This topic of this contribution falls within the broader debate on Digital Humanities. Experiencing and testing an approach that combines geomatics and its production of three-dimensional data of the built cultural heritage (CH) with information technology is the core point. In the digital CH domain, the ever-increasing availability of three-dimensional data, provides the opportunity to rapidly generate detailed 3D scenes to support restoration and conservation activities of built heritage. Concurrently, the recent research trends in geomatics are facing the issue of managing these heritage data to enrich the geometrical representation of the asset, creating a complete informative data collector. HBIM (Historic Building Information Modeling) constitutes a reference, and they typically rely on point clouds to perform the scan-to-BIM processes. These processes are still mostly manually carried out by domain experts, making the workflow very time-consuming, not fully exploiting the potential of point clouds and wasting an uncountable amount of data. In fact, parametric objects can be described through a few relevant points or contours. The use of Artificial Intelligence algorithms, in particular Deep Learning (DL) techniques, for the automatic recognition of architectural elements from point clouds can therefore provide valuable support through the semantic segmentation task. A proposal to tackle this framework was outlined in previous works, and the methodology here proposed constitutes a development of their results. Starting from those former tests obtained with the Dynamic Graph Convolutional Neural Network (DGCNN), close attention is paid to: i) transfer learning techniques, ii) the combination with external classifiers, such as Random Forest (RF), iii) the evaluation of data augmentation techniques on a domain-specific dataset (ArCH dataset). Besides, an investigation on how to make the whole workflow more functional and "friendly" for external users is carried out too. With regard to transfer learning techniques, the fine-tuning approach is proposed to understand if, also in the CH domain, it can lead to performances improvement, introducing a new scene in a pre-trained network. In fact, the peculiarities of each scene do not guarantee certain and definite results, as for other domains. This section is divided into two subsections: a classic fine-tuning and a fine-tuning with the addition of the RF in the final part of the prediction. In the latter case, the choice of adding the RF is due to the results obtained in some stateof-the-art works, where this classifier provides excellent results in a short time and even in the presence of relatively limited data. In this hybrid approach, the network weights are employed as well as in the classic fine-tuning technique. Then, the final part of the DGCNN performing the segmentation of the points is excluded, leading the network to be used as a feature extractor method; afterwards, a scene of the dataset never seen by the network is chosen and divided into one part for training and one for the test. Finally, the features of both parts are extracted, using the feature extractor, and exploited as input for training the RF classifier. Tests conducted on data augmentation show that it does not significantly affect overall performances, but still provide proper support for those categories with fewer points. On the other side, the tests on the fine-tuning have given rise to manifold considerations. Firstly, the standard fine-tuning can achieve performances almost equal to those where only the DGCNN is used, considerably improving some categories. Thus, they confirm that, once the DNN is pre-trained, data processing and prediction times can be significantly reduced (from ca. 48 to 0.5 h), in the case of heritage point clouds too. Then, performances similar to the reference tests are obtained also with the use of the DGCNN as a feature extractor and the RF as a classifier, demonstrating that the final classifier does not affect the prediction.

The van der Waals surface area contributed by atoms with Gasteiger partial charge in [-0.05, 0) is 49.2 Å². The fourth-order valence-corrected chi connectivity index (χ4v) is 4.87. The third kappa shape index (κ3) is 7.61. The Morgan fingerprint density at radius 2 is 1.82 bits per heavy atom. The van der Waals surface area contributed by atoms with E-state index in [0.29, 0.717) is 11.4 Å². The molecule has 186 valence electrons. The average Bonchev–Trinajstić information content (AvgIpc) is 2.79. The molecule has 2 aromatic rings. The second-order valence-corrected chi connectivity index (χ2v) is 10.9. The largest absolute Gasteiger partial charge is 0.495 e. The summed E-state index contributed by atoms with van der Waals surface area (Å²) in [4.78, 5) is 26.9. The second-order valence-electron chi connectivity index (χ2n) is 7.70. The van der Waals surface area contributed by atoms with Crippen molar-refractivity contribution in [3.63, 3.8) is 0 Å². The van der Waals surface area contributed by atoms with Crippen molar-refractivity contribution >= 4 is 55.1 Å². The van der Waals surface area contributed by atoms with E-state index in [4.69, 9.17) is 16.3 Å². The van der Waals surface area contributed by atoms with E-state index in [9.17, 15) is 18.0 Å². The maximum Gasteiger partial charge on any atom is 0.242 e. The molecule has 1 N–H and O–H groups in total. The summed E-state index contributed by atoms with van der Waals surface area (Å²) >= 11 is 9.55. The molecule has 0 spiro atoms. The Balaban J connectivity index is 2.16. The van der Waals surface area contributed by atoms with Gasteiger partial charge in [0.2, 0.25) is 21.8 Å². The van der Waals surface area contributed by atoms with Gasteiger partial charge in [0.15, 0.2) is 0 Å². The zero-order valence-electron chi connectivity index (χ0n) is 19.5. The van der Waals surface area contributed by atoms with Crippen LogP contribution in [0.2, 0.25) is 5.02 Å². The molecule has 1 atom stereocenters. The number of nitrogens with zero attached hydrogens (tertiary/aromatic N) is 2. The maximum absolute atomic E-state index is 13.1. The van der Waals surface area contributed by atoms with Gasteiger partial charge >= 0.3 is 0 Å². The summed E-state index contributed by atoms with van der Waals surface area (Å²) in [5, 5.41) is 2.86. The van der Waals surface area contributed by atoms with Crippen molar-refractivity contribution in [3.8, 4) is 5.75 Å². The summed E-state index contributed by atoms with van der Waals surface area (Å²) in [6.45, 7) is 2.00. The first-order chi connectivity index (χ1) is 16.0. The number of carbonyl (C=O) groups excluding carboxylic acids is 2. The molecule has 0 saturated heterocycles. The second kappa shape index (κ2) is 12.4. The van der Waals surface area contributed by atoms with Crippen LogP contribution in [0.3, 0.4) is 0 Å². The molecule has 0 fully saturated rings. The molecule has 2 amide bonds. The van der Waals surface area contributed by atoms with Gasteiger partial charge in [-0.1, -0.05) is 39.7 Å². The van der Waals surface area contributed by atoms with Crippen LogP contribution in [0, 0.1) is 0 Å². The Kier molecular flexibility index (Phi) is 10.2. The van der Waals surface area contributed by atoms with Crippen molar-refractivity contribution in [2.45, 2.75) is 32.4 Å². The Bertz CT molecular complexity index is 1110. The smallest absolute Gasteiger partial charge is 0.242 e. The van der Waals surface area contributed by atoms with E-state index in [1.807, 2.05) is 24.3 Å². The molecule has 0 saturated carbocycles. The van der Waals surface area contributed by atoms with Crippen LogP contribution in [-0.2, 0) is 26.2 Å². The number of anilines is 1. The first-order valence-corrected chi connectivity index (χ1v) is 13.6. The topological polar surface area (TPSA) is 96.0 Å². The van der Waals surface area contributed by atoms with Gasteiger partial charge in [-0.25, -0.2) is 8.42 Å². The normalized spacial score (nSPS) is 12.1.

Fine-tuning and data augmentation techniques for semantic segmentation of heritage point clouds / Matrone, Francesca; Massimo, Martini. - ELETTRONICO. - Proceedings of the ARQUEOLÓGICA 2.0 - 9th International Congress & 3rd GEORES - GEOmatics and pREServation Lemma: Digital Twins for Advanced Cultural Heritage Semantic Digitization:(2021), pp. 580-580. ((Intervento presentato al convegno ARQUEOLÓGICA 2.0 - 9th International Congress & 3rd GEORES - GEOmatics and pREServation Lemma: Digital Twins for Advanced Cultural Heritage Semantic Digitization tenutosi a Valencia (virtual) nel 26-28 April 2021 [10.4995/arqueologica9.2021.13259].

Fine-tuning and data augmentation techniques for semantic segmentation of heritage point clouds